Banking organizations should have in place adequate safeguards and controls to limit their exposure to potential environmental liability. Loan policies and procedures should address methods for identifying potential environmental problems relating to credit requests as well as existing loans. The loan policy should describe an appropriate degree of due diligence investigation required for credit requests. Borrowers in high-risk industries or localities should be held to a more stringent due diligence investigation than borrowers in low-risk industries or localities. In addition to establishing procedures for granting credit, procedures should be developed and applied to portfolio analysis, credit monitoring, loan workout situations, and--prior to taking title to real property--foreclosures. At the same time, banking organizations must be careful that the actions undertaken to make, administer, and collect loans--including assessing and controlling environmental liability--cannot be construed as taking an active role in participating in the management or day-to-day operations of the borrower's business, which could lead to potential liability under CERCLA.
Banking organizations should take steps to avoid or mitigate potential environmental liability by:
- Preparing an environmental policy statement and providing training programs so lending personnel are aware of environmental liability issues and are able to identify borrowers with potential problems.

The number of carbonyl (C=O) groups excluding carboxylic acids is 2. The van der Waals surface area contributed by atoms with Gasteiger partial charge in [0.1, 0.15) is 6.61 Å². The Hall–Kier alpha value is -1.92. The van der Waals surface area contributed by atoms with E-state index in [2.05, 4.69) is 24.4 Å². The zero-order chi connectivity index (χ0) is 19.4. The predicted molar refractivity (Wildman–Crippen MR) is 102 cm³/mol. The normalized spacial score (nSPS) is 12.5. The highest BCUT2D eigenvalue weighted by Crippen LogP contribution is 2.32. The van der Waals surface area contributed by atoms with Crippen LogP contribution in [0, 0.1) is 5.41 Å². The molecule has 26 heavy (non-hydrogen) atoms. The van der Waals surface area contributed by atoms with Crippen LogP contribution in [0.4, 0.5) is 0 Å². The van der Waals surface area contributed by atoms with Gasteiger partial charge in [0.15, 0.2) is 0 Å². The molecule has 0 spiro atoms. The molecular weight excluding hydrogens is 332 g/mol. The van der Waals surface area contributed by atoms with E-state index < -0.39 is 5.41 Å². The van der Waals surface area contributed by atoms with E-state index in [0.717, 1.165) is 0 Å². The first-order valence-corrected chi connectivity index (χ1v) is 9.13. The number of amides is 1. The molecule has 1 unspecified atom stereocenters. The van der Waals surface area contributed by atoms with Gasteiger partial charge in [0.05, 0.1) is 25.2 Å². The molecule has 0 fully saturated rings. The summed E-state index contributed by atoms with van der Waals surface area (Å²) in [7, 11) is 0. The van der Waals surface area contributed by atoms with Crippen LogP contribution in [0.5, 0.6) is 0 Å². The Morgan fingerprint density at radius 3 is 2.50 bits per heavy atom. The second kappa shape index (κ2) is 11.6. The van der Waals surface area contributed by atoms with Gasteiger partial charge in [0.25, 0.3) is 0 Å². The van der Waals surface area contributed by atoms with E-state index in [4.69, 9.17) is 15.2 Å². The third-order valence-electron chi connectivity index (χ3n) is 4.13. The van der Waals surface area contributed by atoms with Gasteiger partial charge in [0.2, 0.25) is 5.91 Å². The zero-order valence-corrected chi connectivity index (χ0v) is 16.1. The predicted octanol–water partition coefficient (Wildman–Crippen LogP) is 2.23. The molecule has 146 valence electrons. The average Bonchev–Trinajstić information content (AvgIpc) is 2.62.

- Establishing guidelines and procedures for dealing with new borrowers and real property offered as collateral.
- Conducting an appropriate analysis of potential environmental liability. Such analysis should be more rigorous as the risk of hazardous substance contamination increases. The following are examples of types of analyses and procedures that should be progressively considered as the risk of environmental liability increases:
- Environmental review--screening of the borrower's activities by lending personnel or real estate appraisers for potential environmental problems (using questionnaires, interviews, or observations).
Review procedures might include a survey of past ownership and uses of the property, a property inspection, a review of adjacent or contiguous parcels of property, a review of company records for past use or disposal of hazardous materials, and a review of any relevant Environmental Protection Agency records.
- Environmental assessment--structured analysis by a qualified individual that identifies the borrower's past practices, regulatory compliance, and potential future problems. This analysis would include reviewing relevant documents, visiting and inspecting the site, and, in some cases, performing limited tests.